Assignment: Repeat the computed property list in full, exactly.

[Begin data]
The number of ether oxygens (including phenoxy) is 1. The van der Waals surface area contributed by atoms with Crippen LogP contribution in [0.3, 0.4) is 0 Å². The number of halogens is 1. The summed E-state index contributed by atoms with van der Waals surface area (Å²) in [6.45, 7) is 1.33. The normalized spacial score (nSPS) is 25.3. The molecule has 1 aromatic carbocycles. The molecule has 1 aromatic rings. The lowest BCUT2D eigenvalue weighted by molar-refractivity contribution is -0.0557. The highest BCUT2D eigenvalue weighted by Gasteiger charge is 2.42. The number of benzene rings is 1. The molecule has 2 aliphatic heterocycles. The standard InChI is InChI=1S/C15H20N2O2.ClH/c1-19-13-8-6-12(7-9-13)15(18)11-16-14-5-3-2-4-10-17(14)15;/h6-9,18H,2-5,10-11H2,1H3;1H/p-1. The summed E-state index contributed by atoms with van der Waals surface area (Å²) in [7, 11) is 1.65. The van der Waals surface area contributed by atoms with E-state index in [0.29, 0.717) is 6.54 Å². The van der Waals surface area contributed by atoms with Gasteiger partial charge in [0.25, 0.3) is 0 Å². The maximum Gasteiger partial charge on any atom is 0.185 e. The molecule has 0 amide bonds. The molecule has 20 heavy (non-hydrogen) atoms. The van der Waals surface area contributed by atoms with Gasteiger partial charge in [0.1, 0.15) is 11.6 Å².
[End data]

The number of ether oxygens (including phenoxy) is 1. The van der Waals surface area contributed by atoms with Crippen LogP contribution in [0.3, 0.4) is 0 Å². The number of halogens is 1. The summed E-state index contributed by atoms with van der Waals surface area (Å²) in [6.45, 7) is 1.33. The normalized spacial score (nSPS) is 25.3. The molecule has 1 aromatic carbocycles. The molecule has 1 aromatic rings. The lowest BCUT2D eigenvalue weighted by molar-refractivity contribution is -0.0557. The highest BCUT2D eigenvalue weighted by Gasteiger charge is 2.42. The number of benzene rings is 1. The molecule has 2 aliphatic heterocycles. The standard InChI is InChI=1S/C15H20N2O2.ClH/c1-19-13-8-6-12(7-9-13)15(18)11-16-14-5-3-2-4-10-17(14)15;/h6-9,18H,2-5,10-11H2,1H3;1H/p-1. The summed E-state index contributed by atoms with van der Waals surface area (Å²) in [7, 11) is 1.65. The van der Waals surface area contributed by atoms with E-state index in [0.29, 0.717) is 6.54 Å². The van der Waals surface area contributed by atoms with Gasteiger partial charge in [0.25, 0.3) is 0 Å². The maximum Gasteiger partial charge on any atom is 0.185 e. The molecule has 0 amide bonds. The molecule has 20 heavy (non-hydrogen) atoms. The van der Waals surface area contributed by atoms with Gasteiger partial charge in [0.1, 0.15) is 11.6 Å².